Crowns and ducats: Shakespeare’s money and medals
19 April – 28 October 2012
A coin display in Room 69a
This display explores the role of coins and money in Shakespeare’s works, as well as illustrating how money and medals marked the major events of the late Elizabethan and Jacobean world.
Shakespeare’s plays are full of coins, from the English crowns to the Venetian ducat, and references and metaphors were constantly related to money and coins as a way of indicating identity, legitimacy and reputation. More specifically they were used as a means of plot development, as audiences were expected to recognise the coins that were featured and pick up on messages about value, wealth and character. In The Merchant of Venice for example, which begins with the fateful loan of three thousand ducats made by Shylock to Antonio, the audience is assumed to know what a ducat is worth (about £100 today) and what the stakes are. In almost every scene that features Falstaff in Henry IV, there contains a monetary reference or joke that reflects on his character and role; from tipping with a notoriously bad coin, ‘Hold, there's a tester for thee’, to defending himself through a money metaphor, ‘Dost thou hear, Hal? Never call a true piece of gold a counterfeit. Thou are essentially mad, without seeming so.’
The role of money in the Elizabethan and Jacobean theatre will also be explored in this display. In many respects Shakespeare and his generation invented commercial theatre as part of a new world of public entertainment that was dependent on popular appeal whilst also firmly linked to the royal court. Medals, for example, were quite new in England and were given out and worn as signs of allegiance and fidelity, a fact that adds further bitterness to the reference Shakespeare uses in The Winters Tale when King Leontes’s jealously describes his wife as hanging round the neck of the visiting King of Bohemia, ‘Why, he that wears her like a medal hanging / About his neck, Bohemia’.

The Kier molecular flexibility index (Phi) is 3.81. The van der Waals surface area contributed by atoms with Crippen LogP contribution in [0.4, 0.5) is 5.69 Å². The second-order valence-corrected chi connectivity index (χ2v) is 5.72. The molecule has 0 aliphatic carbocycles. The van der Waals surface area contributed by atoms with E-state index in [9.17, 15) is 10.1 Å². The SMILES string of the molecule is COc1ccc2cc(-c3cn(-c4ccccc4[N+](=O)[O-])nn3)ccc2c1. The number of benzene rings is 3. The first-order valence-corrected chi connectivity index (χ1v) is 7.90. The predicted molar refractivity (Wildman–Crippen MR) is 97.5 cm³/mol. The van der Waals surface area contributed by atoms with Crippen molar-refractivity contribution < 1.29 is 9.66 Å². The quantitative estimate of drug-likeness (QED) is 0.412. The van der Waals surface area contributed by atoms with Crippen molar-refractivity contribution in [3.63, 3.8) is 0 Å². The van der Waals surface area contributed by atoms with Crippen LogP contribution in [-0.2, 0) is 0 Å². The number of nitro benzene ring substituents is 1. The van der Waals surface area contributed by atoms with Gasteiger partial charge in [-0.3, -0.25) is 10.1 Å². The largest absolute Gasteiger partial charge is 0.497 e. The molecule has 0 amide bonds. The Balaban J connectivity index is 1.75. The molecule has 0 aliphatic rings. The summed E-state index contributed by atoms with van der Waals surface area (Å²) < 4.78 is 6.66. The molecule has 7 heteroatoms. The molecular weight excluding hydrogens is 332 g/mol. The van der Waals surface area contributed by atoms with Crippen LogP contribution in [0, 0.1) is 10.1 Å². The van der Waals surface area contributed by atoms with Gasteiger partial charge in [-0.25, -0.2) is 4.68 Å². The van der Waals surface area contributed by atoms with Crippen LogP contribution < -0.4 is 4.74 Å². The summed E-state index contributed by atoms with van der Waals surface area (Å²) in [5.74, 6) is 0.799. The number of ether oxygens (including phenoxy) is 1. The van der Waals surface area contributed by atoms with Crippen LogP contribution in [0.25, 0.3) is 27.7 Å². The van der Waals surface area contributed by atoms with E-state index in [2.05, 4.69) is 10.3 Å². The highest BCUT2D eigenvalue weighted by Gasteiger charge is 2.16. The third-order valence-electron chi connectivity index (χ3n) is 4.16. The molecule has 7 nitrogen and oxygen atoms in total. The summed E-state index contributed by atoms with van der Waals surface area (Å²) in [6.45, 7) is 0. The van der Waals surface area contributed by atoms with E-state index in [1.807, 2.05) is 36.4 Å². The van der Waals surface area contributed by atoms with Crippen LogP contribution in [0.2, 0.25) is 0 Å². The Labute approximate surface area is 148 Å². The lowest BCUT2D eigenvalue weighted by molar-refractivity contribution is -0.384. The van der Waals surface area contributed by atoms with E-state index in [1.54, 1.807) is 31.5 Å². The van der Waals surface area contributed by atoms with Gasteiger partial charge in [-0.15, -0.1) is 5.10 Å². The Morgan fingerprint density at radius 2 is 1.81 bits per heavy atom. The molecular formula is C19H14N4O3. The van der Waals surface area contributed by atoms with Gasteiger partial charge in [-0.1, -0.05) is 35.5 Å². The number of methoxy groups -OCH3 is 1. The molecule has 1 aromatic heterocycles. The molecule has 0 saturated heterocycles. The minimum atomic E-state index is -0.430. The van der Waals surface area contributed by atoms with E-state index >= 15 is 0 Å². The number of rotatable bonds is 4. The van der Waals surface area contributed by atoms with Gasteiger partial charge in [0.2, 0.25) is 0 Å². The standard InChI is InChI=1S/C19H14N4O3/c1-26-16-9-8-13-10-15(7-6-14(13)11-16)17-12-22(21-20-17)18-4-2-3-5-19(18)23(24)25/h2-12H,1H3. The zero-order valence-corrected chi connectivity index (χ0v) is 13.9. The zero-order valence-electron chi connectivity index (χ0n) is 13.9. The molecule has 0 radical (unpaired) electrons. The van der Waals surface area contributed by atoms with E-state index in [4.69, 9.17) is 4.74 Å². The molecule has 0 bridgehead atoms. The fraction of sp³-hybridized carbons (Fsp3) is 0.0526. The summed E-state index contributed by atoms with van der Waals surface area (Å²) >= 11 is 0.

Objects on display include Nicholas Hilliard’s ‘Dangers Averted’ medal of Elizabeth I and William Roper’s print of Elizabeth, which was the first print to be dated and signed by an English artist. There is an example of the sort of money box that would have been used at the Globe Theatre; as well as a hoard of gold coins that was deposited in Essex around the time of Shakespeare’s birth which includes a Venetian ducat. Nearly every type of coin mentioned in Shakespeare’s plays, from ‘crack’d drachmas’ to ‘gilt twopences’ will also be on display.
Curator Barrie Cook said, "This exhibition began as an attempt to investigate what Shakespeare tells us about the coins of his time. What I hadn’t realised was, and what is so wonderful, is that when he talks about coins, he is as likely to be commenting on the people around him as about money."
Gold medal of Elizabeth I by Nicholas Hilliard. England, c. 1580–1590.
For further information or images please contact the Press Office on +44 (0)20 7323 8394 / 8583 or email@example.com
Notes to editors
- Opening hours 10.00-17.30 Saturday to Thursday, 10.00-20.30 Fridays. The exhibition runs between 19 April – 28 October 2012.
- An accompanying catalogue will be published by British Museum Press: Angels and ducats: Shakespeare’s money and medals, is edited by Barrie Cook paperback £9.99
The BP exhibition Shakespeare: staging the world
19 July – 25 November 2012, Admision charge, Reading Room
This display accompanies the major exhibition on the world of William Shakespeare which takes place at the British Museum during the summer of the London 2012 Olympic and Paralympic Games. The exhibition will provide a unique insight into the emerging role of London as a world city in the 1590s and early 1600s interpreted through objects, digital media and performance. The British Museum has collaborated with the Royal Shakespeare Company in the creative approach to the design of the exhibition, accentuating the connections between the objects, Shakespeare’s text and performance. The arrival of the Games to London provides the opportunity to reflect on how the world came to London four centuries ago, and how London perceived the world when global exchange and other aspects of modernity originated.
Supported by BP
Part of the London 2012 Festival and the World Shakespeare Festival